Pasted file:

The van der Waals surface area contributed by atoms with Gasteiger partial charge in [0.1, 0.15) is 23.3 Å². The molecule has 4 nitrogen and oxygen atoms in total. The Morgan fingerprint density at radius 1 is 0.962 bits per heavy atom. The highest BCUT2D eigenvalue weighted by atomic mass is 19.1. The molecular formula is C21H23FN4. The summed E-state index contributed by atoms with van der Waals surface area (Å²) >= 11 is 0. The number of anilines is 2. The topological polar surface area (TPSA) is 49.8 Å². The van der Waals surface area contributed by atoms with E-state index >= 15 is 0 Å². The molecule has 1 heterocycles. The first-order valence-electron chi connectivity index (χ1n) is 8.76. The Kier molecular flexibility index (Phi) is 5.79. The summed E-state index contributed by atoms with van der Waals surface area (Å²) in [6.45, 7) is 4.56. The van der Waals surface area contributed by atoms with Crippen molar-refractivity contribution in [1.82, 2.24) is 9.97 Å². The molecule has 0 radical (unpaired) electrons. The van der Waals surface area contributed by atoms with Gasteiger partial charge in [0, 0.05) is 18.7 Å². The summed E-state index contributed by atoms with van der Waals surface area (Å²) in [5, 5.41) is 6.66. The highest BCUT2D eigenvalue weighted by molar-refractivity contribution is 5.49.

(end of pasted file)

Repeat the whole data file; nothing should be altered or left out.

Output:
The van der Waals surface area contributed by atoms with Gasteiger partial charge in [0.1, 0.15) is 23.3 Å². The molecule has 4 nitrogen and oxygen atoms in total. The Morgan fingerprint density at radius 1 is 0.962 bits per heavy atom. The highest BCUT2D eigenvalue weighted by atomic mass is 19.1. The molecular formula is C21H23FN4. The summed E-state index contributed by atoms with van der Waals surface area (Å²) >= 11 is 0. The number of anilines is 2. The topological polar surface area (TPSA) is 49.8 Å². The van der Waals surface area contributed by atoms with E-state index >= 15 is 0 Å². The molecule has 1 heterocycles. The first-order valence-electron chi connectivity index (χ1n) is 8.76. The Kier molecular flexibility index (Phi) is 5.79. The summed E-state index contributed by atoms with van der Waals surface area (Å²) in [6.45, 7) is 4.56. The van der Waals surface area contributed by atoms with Crippen molar-refractivity contribution in [1.82, 2.24) is 9.97 Å². The molecule has 0 radical (unpaired) electrons. The van der Waals surface area contributed by atoms with Gasteiger partial charge in [0, 0.05) is 18.7 Å². The summed E-state index contributed by atoms with van der Waals surface area (Å²) in [5, 5.41) is 6.66. The highest BCUT2D eigenvalue weighted by molar-refractivity contribution is 5.49.